A group of unidentified New York art bloggers were spotted at the 2010 Whitney Biennial press preview staging an absurd protest of a painting that was lent to the show by New York’s 303 Gallery. The work, Maureen Gallace, “August” (2009), was the unfortunate recipient of the bloggers’ wrath but the protesters told me that their action was not directed towards Gallace but her gallery, 303, which continues to maintain a strict anti-photography policy that is despised by many art bloggers.
Located in Manhattan’s Chelsea district, 303 represents a long list of artist who are — perhaps inadvertently — contributing to the gallery’s anti-photo policy through their silence. The artists include Doug Aitken, Laylah Ali, Rodney Graham, Mary Heilmann, Florian Maier-Aichen and others.
One of the art bloggers was overheard murmuring the words, “looks better blurry,” while another said, “that will teach them,” though what the lesson was wasn’t clear.
During the seemingly spontaneous event, the group took really bad photos of the art work, sometimes with their cellphones, and told anyone who would listen about 303’s photo prohibition. One elderly reporter was obviously frazzled after she learned of the gallery’s photo prohibition. “That’s shocking,” she replied. Another reporter seemed confused and asked, “Is this a performance?” To which one of the bloggers responded with a giggle.
The hooligan bloggers remain at large and assured me that they will continue to stage future actions against 303 until the gallery removes its ridiculous anti-photography policy. They also told me in confidence — and with the promise that I will buy them many beers when I encounter their anonymous faces again — that the action was in honor of Barry Hoggard and James Wagner, who began protesting galleries with irrational photography policies a few years ago.
“303 should know that we’re their worst nightmare,” one of them howled before disappearing into a crowd of reporters.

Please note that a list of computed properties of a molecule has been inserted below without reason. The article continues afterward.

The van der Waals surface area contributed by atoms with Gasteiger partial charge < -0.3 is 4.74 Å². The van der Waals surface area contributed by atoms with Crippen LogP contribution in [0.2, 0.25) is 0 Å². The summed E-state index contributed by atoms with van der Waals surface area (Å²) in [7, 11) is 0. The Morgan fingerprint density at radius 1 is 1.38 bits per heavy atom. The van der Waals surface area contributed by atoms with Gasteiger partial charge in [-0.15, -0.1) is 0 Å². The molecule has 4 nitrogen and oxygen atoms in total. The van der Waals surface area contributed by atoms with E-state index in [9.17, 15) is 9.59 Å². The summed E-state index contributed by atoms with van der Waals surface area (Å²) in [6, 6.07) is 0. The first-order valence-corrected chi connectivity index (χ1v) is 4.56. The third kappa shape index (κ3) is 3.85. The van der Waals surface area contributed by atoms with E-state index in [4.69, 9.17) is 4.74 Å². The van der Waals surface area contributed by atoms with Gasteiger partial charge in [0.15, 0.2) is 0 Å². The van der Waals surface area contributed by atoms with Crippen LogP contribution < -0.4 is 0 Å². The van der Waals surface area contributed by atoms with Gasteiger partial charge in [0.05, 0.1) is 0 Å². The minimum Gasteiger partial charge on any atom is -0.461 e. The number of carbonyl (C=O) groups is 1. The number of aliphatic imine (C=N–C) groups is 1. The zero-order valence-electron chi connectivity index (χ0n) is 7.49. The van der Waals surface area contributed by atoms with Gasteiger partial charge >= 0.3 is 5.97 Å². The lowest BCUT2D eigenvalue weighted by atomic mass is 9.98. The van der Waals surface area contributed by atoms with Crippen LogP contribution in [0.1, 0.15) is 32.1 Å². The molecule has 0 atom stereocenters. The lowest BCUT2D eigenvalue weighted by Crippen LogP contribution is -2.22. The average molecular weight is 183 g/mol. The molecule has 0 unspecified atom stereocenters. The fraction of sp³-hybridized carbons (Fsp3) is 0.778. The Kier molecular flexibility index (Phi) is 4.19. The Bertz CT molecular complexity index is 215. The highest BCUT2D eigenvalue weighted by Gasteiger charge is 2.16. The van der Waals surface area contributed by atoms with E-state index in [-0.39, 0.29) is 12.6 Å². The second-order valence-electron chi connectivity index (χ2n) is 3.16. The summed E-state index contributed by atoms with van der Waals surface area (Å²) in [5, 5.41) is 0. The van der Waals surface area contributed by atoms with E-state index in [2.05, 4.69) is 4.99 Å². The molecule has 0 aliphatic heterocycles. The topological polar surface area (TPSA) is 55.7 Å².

Al-Hadid’s new mosaic features the famed clock that hung at the entrance of the original station until the building was demolished in the 1960s.
The excavation project also yielded Old Kingdom-era amulets, stoneware, and daily-use tools.
Join the New-York Historical Society on February 10 for a virtual conversation about our changing relationship to the natural world with Julie Decker, John Grade, and LaMont Hamilton.
The steel spike clad in gold and silver commemorated the completion of the Transcontinental Railroad in 1869.
Thanks to a $3.3 million grant from the state’s Creative Corps, artists can now apply to bring the project to their neighborhood.
Your list of must-see, fun, insightful, and very Los Angeles art events this month, including Alicia Piller, Brad Phillips, Mulyana, the MexiCali Biennial, and more.
Her solo exhibition at the Los Angeles institution demonstrates how natural light can turn an overlooked, everyday setting into a sublime landscape.
Presented by Northwestern’s Block Museum and McCormick School of Engineering, this new exhibition seeks empathy at the boundaries of life. On view in Evanston, Illinois.
Nicola López and Paula Wilson’s exhibition Becoming Land considers anthropocentric relationships with New Mexico’s desert landscapes.
A festival dedicated to Davinci’s The King Show celebrates the LA artist’s trippy remixing of stock footage, Hollywood cinema, and theater.
Located in Des Moines, Iowa, this residency for emerging and established artists includes studio and living space, a $1,000 monthly stipend, and more.
20th Century Indian Art: Modern, Post-Independence, Contemporary surveys the many distinct aspects of art in South Asia.
Moving too fast on your commute, looking out of the corner of your eye one second too late, and you might miss HOTTEA’s yarn installations.